Dade City’s Wild Things Slapped With Notice of Impending Lawsuit Over Abuse of Tigers

PETA Argues That Tearing Tiger Cubs From Their Mothers for Swimming Encounters With the Public Violates the Endangered Species Act

For Immediate Release:
June 22, 2016

David Perle 202-483-7382

Dade City, Fla. – This morning, PETA sent its official notice to Dade City’s Wild Things (DCWT)—a notorious roadside zoo that subjects young tigers to swimming events and other forced public encounters—notifying the facility of its intent to sue under the Endangered Species Act (ESA), which requires plaintiffs to inform potential defendants of their intent at least 60 days before filing an ESA lawsuit.

In its letter, PETA contends that prematurely separating infant tigers from their mothers, forcing them to interact with members of the public, and confining them to nearly barren concrete pens all constitute unlawful “takes” (that is, the tigers are harmed, harassed, and/or wounded) in violation of the ESA. If successful, this suit could have a major impact on the captive tiger overpopulation crisis in the U.S., which is fueled by the huge demand for tiger cubs for photo ops and public encounters. While wild populations dwindle, there are untold thousands of captive tigers being held in shoddy roadside zoos like DCWT and in the backyards and basements of private owners in the U.S., many of them completely unregulated and none of whom can ever be released into the wild.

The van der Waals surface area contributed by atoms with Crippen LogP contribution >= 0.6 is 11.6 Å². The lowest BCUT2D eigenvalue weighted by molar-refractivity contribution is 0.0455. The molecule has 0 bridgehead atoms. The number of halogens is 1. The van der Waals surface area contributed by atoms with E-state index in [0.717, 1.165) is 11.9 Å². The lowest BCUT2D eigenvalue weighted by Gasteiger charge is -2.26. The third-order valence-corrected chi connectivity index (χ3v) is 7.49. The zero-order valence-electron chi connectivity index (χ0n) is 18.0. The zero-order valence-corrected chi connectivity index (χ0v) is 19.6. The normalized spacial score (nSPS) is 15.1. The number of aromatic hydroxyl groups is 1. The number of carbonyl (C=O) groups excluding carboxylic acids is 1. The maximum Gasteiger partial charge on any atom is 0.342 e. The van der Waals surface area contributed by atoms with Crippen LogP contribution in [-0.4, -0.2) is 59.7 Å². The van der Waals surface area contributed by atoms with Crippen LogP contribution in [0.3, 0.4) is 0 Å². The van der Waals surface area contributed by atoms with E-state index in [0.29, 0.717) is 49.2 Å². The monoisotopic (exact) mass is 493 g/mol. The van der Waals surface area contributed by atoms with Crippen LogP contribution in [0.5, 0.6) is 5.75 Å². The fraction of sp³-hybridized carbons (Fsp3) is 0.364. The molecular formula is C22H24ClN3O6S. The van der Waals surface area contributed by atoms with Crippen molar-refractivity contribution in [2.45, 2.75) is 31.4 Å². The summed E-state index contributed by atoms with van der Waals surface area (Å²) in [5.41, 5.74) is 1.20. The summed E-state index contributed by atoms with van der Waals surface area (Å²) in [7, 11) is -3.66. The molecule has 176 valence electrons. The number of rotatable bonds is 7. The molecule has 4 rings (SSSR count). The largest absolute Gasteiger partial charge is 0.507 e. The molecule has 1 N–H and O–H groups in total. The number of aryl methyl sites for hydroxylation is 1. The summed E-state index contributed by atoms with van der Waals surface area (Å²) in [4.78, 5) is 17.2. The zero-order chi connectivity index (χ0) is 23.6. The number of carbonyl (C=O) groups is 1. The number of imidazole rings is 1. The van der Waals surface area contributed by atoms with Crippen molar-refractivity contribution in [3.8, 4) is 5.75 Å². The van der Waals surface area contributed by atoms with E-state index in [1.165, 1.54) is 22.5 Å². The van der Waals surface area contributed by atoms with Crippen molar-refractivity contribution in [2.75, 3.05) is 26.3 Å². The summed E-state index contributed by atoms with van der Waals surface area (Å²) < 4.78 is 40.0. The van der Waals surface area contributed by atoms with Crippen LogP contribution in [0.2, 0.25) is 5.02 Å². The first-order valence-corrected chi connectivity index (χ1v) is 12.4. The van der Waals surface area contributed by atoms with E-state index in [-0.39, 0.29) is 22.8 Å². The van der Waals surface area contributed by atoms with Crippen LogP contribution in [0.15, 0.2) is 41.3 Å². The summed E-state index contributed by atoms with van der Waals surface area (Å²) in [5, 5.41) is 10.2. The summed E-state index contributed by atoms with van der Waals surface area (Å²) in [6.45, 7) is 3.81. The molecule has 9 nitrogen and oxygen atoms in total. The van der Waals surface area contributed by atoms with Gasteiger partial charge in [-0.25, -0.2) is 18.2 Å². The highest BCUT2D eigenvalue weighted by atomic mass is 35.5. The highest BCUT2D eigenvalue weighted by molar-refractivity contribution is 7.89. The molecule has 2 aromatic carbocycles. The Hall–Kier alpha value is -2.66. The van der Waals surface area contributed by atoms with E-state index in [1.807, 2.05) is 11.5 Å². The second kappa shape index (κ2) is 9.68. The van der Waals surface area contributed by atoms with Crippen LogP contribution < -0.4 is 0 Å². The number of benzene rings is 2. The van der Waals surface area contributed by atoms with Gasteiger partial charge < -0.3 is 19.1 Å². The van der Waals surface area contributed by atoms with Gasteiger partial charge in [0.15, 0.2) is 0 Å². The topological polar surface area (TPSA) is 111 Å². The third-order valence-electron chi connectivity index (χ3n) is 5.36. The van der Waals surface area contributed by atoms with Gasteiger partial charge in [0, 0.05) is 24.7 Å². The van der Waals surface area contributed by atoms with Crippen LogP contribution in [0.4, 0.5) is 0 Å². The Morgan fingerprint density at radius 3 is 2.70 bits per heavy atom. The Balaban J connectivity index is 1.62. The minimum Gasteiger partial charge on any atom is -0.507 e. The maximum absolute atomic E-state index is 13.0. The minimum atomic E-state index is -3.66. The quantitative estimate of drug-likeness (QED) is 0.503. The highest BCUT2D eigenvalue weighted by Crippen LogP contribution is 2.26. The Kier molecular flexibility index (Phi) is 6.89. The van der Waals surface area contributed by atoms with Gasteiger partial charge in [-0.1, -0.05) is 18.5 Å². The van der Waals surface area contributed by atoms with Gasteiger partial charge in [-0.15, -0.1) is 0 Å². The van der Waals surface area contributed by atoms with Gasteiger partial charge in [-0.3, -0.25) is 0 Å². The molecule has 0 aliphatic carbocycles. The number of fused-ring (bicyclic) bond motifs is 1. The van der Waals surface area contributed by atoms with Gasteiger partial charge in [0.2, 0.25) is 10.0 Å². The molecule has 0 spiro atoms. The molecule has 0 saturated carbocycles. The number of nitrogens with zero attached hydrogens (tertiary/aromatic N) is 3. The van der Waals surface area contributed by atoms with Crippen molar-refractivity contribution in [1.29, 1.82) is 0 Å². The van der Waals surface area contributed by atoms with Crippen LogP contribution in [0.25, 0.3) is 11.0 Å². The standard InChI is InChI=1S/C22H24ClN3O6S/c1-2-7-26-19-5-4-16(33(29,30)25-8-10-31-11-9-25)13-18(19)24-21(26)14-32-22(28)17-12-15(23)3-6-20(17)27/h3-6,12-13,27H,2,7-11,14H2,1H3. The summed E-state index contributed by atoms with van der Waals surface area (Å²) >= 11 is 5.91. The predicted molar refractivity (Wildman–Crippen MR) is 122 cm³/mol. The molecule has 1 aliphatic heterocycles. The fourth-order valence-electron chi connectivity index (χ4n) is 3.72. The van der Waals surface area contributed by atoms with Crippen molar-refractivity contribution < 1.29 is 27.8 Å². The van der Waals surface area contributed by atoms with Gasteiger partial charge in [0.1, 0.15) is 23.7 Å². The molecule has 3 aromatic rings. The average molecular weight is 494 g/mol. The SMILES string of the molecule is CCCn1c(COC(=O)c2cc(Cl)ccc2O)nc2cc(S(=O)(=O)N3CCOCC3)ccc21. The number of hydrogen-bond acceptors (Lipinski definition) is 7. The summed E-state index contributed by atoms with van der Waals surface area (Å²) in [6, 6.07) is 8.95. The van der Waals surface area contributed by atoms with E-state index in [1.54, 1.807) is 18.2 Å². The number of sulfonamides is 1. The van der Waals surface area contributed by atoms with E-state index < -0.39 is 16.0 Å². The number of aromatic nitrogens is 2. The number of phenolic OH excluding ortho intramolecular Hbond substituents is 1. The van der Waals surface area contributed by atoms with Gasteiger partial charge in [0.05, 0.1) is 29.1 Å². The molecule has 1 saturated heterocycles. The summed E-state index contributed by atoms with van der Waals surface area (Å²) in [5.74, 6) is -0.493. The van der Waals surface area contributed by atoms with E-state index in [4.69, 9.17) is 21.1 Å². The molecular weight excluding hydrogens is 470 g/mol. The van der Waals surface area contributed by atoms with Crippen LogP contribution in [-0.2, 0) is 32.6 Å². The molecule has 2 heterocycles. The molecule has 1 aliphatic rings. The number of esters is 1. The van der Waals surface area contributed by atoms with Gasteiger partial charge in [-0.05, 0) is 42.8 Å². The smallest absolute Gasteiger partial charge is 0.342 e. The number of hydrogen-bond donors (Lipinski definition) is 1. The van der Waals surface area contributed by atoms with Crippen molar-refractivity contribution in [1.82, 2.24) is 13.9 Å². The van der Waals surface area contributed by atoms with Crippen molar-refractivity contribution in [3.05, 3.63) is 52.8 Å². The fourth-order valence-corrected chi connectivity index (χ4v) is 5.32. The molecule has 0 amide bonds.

“Dade City’s Wild Things is like a nightmarish tiger sweatshop where terrified cubs are ripped from their mothers, bullied into performing, and relegated to tiny, virtually barren cages when they’re no longer deemed profitable,” says PETA Foundation Director of Captive Animal Law Enforcement Brittany Peet. “PETA urges families to shun this hellhole and any other business that imprisons and exploits wild animals.”

PETA’s allegations are supported by a lawsuit filed by the U.S. Department of Agriculture against DCWT for its numerous violations of the federal Animal Welfare Act, including improper handling of tiger cubs.

PETA’s motto reads, in part, that “animals are not ours to use for entertainment.”

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 Ingrid E. Newkirk

“Almost all of us grew up eating meat, wearing leather, and going to circuses and zoos. We never considered the impact of these actions on the animals involved. For whatever reason, you are now asking the question: Why should animals have rights?” READ MORE

— Ingrid E. Newkirk, PETA President and co-author of Animalkind